50 Years After Selma, African Americans Remain Targeted by Mass Incarceration

TRNN’S Eddie Conway speaks to Black Agenda Report’s Glen Ford about the accomplishments and challenges facing the black community on the 50th anniversary of Selma (1/4)

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EDDIE CONWAY, TRNN PRODUCER: Welcome to the Glen Ford report. I’m Eddie Conway. And today we’re going to discuss several things, starting with Selma.

Give me a little overview, if you will, of what you think of Selma and the recent trip and the 50th anniversary celebration. Is this related to the film? Or is this something significant?

GLEN FORD, EXEC. EDITOR, BLACK AGENDA REPORT: Well, people want to relate Selma to whatever they want to relate Selma to. This weekend we had two presidents of the United States, not just Obama, but also George Bush, who was there in a celebratory mood, taking credit for a black mass movement of the ’60s as if that struggle in its many, many dimensions that actually been won. But in point historical fact, only the battle against legal apartheid–or Jim Crow, as we used to call it–was won, and that only in a very insecure kind of victory.

And within five years of passage of the Voting Rights Act, which is really at the heart of the Selma celebration, within five years of passage, the apartheid regime had already been replaced by a new regime of mass black incarceration. And that regime has been in place for the last two generations. And it endangers the very social coherence of black America. And that is the system that prevails today. It’s the system that’s finally being challenged by what may become a new movement. And it’s the system that Obama and Eric Holder are defending vigorously. And the message of this administration up to Selma and in Selma is that black lives actually do not matter. They don’t matter enough to indict a cop who takes those lives.

CONWAY: Well, go back for a minute for me, because it’s interesting. You say five years after that civil rights bill was passed, right after the–Selma, you said that a new form of apartheid was in place, mass incarceration. But what about the jobs? I mean, once black people won the right to vote and to go into places and to spend money, all of a sudden the jobs that we had disappeared. Is that related?

FORD: Well, certainly the segregation economy disappeared, and that was very bad on black businessmen, who had a captive audience.

In terms of jobs and in terms of educational opportunities and in terms of being able to get to become a policeman, there was a level of upward mobility provided by the civil rights victories of the movement that allowed a segment of black America, those who were in a position prepared to take advantage of those victories, to advance. And many folks in that segment then decided that since they had gotten what they wanted, there was no need for a mass movement, especially people who were politically minded, because a politician wants does not want a mass movement around. He wants folks voting with their feet only every two or four or six years and voting for him. Black politicians no more than white ones abhor the existence of a grassroots movement in their midst, because it’s an irritant to their ability to rule the way they want to and make deals the way they want to.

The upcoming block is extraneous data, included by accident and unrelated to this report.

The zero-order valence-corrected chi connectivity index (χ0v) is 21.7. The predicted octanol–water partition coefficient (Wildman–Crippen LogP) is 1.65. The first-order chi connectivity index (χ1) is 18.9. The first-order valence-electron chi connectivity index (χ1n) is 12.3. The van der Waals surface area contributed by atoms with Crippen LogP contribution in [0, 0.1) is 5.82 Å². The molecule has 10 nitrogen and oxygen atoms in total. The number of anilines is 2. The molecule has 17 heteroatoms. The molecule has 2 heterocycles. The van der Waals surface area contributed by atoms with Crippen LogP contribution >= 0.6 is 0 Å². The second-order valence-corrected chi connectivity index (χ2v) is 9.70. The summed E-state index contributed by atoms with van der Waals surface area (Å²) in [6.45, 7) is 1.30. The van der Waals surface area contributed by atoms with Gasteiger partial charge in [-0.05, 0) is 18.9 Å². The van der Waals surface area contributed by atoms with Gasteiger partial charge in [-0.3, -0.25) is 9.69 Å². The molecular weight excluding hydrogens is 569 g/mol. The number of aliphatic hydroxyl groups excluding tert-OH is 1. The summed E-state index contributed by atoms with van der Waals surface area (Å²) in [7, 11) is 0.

CONWAY: Well, one of the things is that, yes, that upward mobility did take place and people got special privileges that they had been blocked from before, but it seemed to me down on the ground the broad masses lost a lot of factory jobs, a lot of blue-collar jobs, the industry went offshore to China, India, etc. And I think that was part of what helped devastate our community and created that whole scenario and where people can be incarcerated because they didn’t have jobs, so they were breaking laws. Is all of this part of the same package?

FORD: Well, certainly. The black unemployment rate has been twice that of whites for all of my adult life. And I’m 65 years old. So that pattern did not change.

What changed in terms of upward mobility was that the ceiling was lifted for a certain percentage, a certain segment of the black population. And their wealth and their nominal power, including a black man in the White House, is then made to appear to be progress for all of black folks. But the numbers tell a different story.

CONWAY: Yeah. And that’s interesting, because it’s my understanding that in the last six years or so, the collective wealth of the black community has actually decreased from one-tenth of what the white community had in terms of wealth to now one-twentieth, which means we’ve lost 50 percent of our wealth just in just recent times and since Obama has been elected. So when you make that statement about their saying that black lives don’t matter, perhaps maybe there’s some sort of damage that’s being done also in the black community with the loss of that wealth.

FORD: Well, in terms of black wealth, that has totally collapsed. And that means they’re writing history for future generations, because if you have no wealth in the family, then an entire range of possibilities are no longer possible.

But President Obama made it very clear early on in his tenure that he’s not going to do anything specifically targeting black folks. He says that a rising tide lifts all boats. But you can’t lift a boat that’s only one-twentieth of the other people’s boats.

CONWAY: Thank you for joining The Real News.

End

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